Sunday, 17 July 2011

The Gunner Return

After 10 days of rain, a thunder storm that went on for about a week and hailstones like baby golfballs, now was the time to check the Heaphy track's condition at it's winter worst.
I rented a bike from Outdoor Adventures in Karamea and planned a return day trip to the Lewis Hut and arriving at Crayfish point for the high tide.

Leaving the Kohaihai at 8.00 I was submerged to my saddle by 8.03. A swollen Kohaihai river will flood a short section of track just over the swingbridge. But I knew that, I just ploughed into it in the interest of investigative journalism. Honest!

Now, before I go any further, I would regard myself as fit (30 and lean like) but It's been a while since I've cycled uphill over mud, rocks and leaves so I didn't last very long. Going over the Kohaihai bluff I did the whole sweaty head thing, and thinking, jeez, this is hard, it's raining, early, da da da. Some fallen trees across the track were a perfect setup to wipe someone out going hard downhill. They gave off an air of caution as I carried my bike through.
By the time I freewheeled into Scotts beach, I remembered why I came and we were full steam ahead on the Heaphy track. The rain cleared just as my drive chain got clogged up in sand and I found myself walking again.

North of Scotts, I rounded a bend and came upon a piece of driftwood, garden table size, dumped in the middle of the track. The piece of driftwood beside it lunged at me and started barking and scared the crap out of me. It was just a wee skinny seal who was taking refuge from the rough seas. 
Onwards anyway, more dragging of said bike through creeks and initial patches of mud. Plenty of crap along the way to slow you down; drains blown out, rocks fallen, knee deep sea foam, driftwood, slips, and on to crayfish point. See Crayfish Point
The Katipo shelter was a welcome landmark. Halfway between the Kohaihai shelter and the Heaphy Hut it gives you a good indication of your progress. The sign says 2.5 hours either way. It took me 2 hours, including pictures, notes and close encounters. I was way behind and high time to get some k's under my cap.

There's plenty of Nikau flats to zoom through to the Heaphy from this point. It's leisure riding, with the odd mud pool that will haul you up. Another seal refused to let me pass. He finally turned on me and the bike was a welcome front as he advanced.

I make the Heaphy hut for 12.00. Four hours. Bad form. The Lewis in a day? Not today. The DOC dude was leaving that day for lack of food. 'Waiting on a chopper all week but it's been too rough to fly' was the report and that 'major work is planned for the track, diggers & gravel buckets etc.'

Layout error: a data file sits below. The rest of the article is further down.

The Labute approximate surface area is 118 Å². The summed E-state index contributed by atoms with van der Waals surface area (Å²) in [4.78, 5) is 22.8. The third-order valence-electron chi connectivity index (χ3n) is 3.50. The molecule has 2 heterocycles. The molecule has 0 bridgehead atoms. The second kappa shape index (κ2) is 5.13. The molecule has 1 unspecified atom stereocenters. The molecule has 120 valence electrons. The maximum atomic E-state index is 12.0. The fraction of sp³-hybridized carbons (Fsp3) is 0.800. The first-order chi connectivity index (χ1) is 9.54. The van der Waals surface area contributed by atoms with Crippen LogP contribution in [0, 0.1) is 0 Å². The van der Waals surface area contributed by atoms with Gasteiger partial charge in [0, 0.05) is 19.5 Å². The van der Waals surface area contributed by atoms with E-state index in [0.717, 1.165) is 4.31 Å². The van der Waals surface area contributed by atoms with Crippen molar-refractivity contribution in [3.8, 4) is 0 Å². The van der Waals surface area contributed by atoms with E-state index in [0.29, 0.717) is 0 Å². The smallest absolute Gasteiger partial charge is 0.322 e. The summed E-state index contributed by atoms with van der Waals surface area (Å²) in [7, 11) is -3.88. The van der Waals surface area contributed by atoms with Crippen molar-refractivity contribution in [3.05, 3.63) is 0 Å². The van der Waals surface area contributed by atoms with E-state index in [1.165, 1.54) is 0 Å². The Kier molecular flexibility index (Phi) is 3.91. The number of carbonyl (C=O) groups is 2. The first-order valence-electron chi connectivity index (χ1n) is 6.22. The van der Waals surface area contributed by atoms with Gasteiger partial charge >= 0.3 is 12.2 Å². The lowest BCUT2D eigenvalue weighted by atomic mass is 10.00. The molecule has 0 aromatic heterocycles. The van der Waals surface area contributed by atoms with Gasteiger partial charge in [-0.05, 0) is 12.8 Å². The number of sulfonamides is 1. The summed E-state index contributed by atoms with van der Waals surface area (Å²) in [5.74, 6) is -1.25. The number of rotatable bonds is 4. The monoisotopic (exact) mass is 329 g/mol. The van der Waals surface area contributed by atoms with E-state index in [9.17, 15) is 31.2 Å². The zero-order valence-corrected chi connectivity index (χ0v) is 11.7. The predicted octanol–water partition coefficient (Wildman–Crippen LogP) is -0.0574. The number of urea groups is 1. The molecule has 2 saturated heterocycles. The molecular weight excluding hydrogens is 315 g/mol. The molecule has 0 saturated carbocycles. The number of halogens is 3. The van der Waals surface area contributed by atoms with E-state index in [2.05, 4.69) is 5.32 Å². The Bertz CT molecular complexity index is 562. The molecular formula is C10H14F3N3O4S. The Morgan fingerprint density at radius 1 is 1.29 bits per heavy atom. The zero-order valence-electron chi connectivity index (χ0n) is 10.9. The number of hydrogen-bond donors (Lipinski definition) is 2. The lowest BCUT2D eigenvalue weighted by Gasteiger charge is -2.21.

Heaphy to Lewis is reported to be the muddiest. Granted there are spots where water pools along the banks of the Heaphy river that qualify as muddy, for the most part, the track is firm. If you are sharp enough, you will pick a line that avoids most of the crap anyway.  Otherwise, be prepared to dismount, push/drag, remount.

The Gunner swingbridge throws up a real eye opener. 31 steps to the top from the Karamea side. Again, you had better be prepared to haul your bike. A swingbridge becomes a very fitting name during a high wind. With absolutely no option of fording, the recommended method of bridge traversal is employed. With front wheel in the air and rear wheel leading the way, you can nudge the bike over the steel supports by bumping you knees against the saddle. While holding the handle bars your flapping elbows should be braced against the guy wires for support. If you have a carrier with something like a tent strapped onto it, you are in for a tough time and good luck to you.

I reached the Gunner at 13.00 hours, having picked up the pace. I counted my first sandfly of the day while gnawing at a ham roll. I was half way between the Heaphy and the Lewis and decided that it was time to head back before sundown.  On the ride home I marveled at how people can ride the entire Heaphy in a day, Rather than it being frowned upon, I regard it as being admirable to partake in that kind of endurance for the sake of adventure, exercise and hobby.

And without doubt, the highlight of the Gunner return was the descent to the Kohaihai where, after battling headwind home along the coast I really let her rip on the downhill. I found myself taking jumps and bends like a pro. The whole concept of 'technical' came to mind as I picked a line through the drop. Good thing the DOC dude cleared those fallen trees on the way out as I had completely forgotten about them in my pursuit of the finish line.

I peeled my sodden thermals off in the Kohaihai sunset sky. Under the worst weather conditions but with the correct attitude and preparedness, the Gunner return was a massive success and left me shattered but buzzing. What a trip! 

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